The New Porsche 911 Is a Hybrid Like No Other. Here’s How It Works


The 992-generation Porsche 911 was always ready to accommodate a hybrid powertrain, but at the time of its 2018 premiere, then-chief-engineer August Achleitner wasn’t convinced it would materialize. He told this reporter as much.

“[A hybrid] is not planned now for this part of the generation; we have to wait some years [to see] if it’s really necessary from a market point of view, for some regulations maybe,” he said. “And of course we would not be satisfied with today’s battery technology. We could offer it today, of course, [it would] run quite well, but not quite good enough for us.”

2025 Porsche 911 (992.2) Facelift

Six years later, the hybrid 911 is a reality. A combination of stricter emissions regulations and much-improved battery technology—along with the ever-pressing need to up the performance ante—led Porsche to develop a new “T-Hybrid” powertrain, which debuts with the 2025 911 Carrera GTS. It’s not like any other hybrid system out there.

There’s a crackdown on fuel enrichment at high engine loads. Modern performance engines apparently go to richer air-fuel mixtures at higher speeds to boost performance at the expense of emissions. But this will no longer fly. So Porsche developed a hybrid system that accounts for a 64-hp boost over the outgoing Carrera GTS model, but keeps the engine running at the ideal air: fuel ratio of 14.7:1 all the way up to redline. (Porsche refers to this running condition as Lambda = 1, but a lot of Americans will be familiar with the term “stoichiometric” which refers to the same thing.)

2025 Porsche 911 (992.2) Facelift

The rolling chassis of the new 911 Carrera GTS. At the rear is the new 3.6-liter flat-six, while at the front is the 1.9-kWh battery.

The whole thing is driven off a 1.9-kWh, 400-volt battery that sits under the front hood of the 911 in the same place as the 12-volt battery in a non-hybrid 911. It weighs just 59 pounds—not substantially more than a traditional battery of the same size. The regular 12-volt battery moves to a compartment underneath the parcel shelf behind the rear seats. 

From the battery there are two main hybrid components, a traction motor mounted within the bellhousing of the eight-speed dual-clutch gearbox, and a single electric exhaust-gas turbocharger for the new 3.6-liter flat-six. The traction motor provides up to 53.6-horsepower and 110 pound-feet of torque, and helps with off-the-line response. However, the motor can’t drive the car on its own, which is a big distinction between this “T-Hybrid” system and Porsche’s plug-in “E-Hybrid” powertrain we’ve grown familiar with over the years. There’s also no way to shut off the engine and allow for 0-rpm coasting either.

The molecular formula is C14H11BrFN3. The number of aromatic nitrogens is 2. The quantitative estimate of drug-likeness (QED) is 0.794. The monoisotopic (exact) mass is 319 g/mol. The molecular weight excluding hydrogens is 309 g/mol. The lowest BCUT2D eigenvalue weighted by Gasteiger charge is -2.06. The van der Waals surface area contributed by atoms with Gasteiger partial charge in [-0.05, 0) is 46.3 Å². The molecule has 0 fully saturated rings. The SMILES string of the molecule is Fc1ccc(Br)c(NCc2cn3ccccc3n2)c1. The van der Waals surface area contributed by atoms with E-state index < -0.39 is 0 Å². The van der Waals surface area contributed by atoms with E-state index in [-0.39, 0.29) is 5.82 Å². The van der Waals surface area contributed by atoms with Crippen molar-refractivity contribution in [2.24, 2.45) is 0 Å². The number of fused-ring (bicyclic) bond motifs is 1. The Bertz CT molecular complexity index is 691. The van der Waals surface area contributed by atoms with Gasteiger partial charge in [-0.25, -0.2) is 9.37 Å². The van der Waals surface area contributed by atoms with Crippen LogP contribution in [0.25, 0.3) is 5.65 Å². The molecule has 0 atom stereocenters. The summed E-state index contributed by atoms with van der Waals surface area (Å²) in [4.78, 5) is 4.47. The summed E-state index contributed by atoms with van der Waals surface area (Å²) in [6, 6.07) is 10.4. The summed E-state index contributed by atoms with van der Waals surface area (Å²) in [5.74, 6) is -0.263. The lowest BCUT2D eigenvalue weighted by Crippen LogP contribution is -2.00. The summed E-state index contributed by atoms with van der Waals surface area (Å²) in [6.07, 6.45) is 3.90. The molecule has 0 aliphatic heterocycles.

2025 Porsche 911 (992.2) Facelift

Cutaway of the 911 Carrera GTS electric turbo. 

The electric turbo works like a traditional exhaust-gas turbocharger, but there’s a 14.7-hp electric motor mounted on the shaft between turbine and compressor wheels. It helps spool up the turbo more quickly, significantly reducing lag, and it can also recuperate energy to send back into the battery. It’s a huge turbo, and the first single-turbo application for a 911 in 30 years.

Porsche says the engine itself is virtually all new. It’s part of the same 9A family of direct-injection boxer engines that debuted with the 997 facelift in 2008, but it’s the first to carry the designation 9A3. Compared with the 3.0-liter 9A2 engine used in the previous Carrera GTS, bore is up by 97 mm and stroke is up by 81 mm for 3.6 liters in total. The hybrid system eliminated the need for a traditional belt drive, so the air conditioning and power steering are driven electrically. This allowed Porsche to reduce the overall height of the engine by 110 mm, and now, the inverter, DC-DC converter, and intercooler sit above the engine.

2025 Porsche 911 (992.2) Facelift

The engine of the new 911 Carrera GTS.

The engine uses Porsche’s Variocam variable-camshaft adjustment system, and like the 4.0-liter flat-six in the 911 GT3, it uses roller finger followers instead of traditional bucket-and-shim tappets to open and close the valves. Like the 3.0-liter—which will continue in the base Carrera, and possibly future 992 variants—the rev limit is 7,500 rpm. Output of the engine on its own is 478 hp and 420 lb-ft of torque, representing a five-hp bump over the old Carrera GTS flat-six and an identical torque figure.

But when combined with the traction motor, total output is 532 hp and 449 lb-ft of torque. (If you’re wondering why the torque output here is not 420 + 110 lb-ft, it’s because the engine and motor make their peaks at different speeds.) The hybrid system means that the manual-transmission Carrera GTS is dead—though expect Porsche to keep offering stick-shifts on other 911 models—but you still have the option of rear- or all-wheel drive. Porsche wanted to continue offering rear-wheel drive as an option for this T-Hybrid system, contrasting with other performance hybrids on the market.

2025 Porsche 911 (992.2) Facelift

The new rear-drive Carrera GTS coupe weighs 103 pounds more than its predecessor for a total of 3,536 pounds. Most of the weight increase is a result of the hybrid system, though the GTS also gets more standard equipment for 2025, including rear-wheel steering and 10mm wider rear tires. Porsche also tells Motor1 the weight distribution doesn’t meaningfully change—the 315-section rears are mostly just to deal with the extra power.

With hindsight, a 911 hybrid was, perhaps, inevitable. A lot has changed since the 2018 debut of the 992. Yet, Porsche doesn’t seem to be treating this as a cynical exercise. They’re quite proud of this novel application, the power increase it brings and the relatively small weight penalty. We’ll get our own shot behind the wheel soon.

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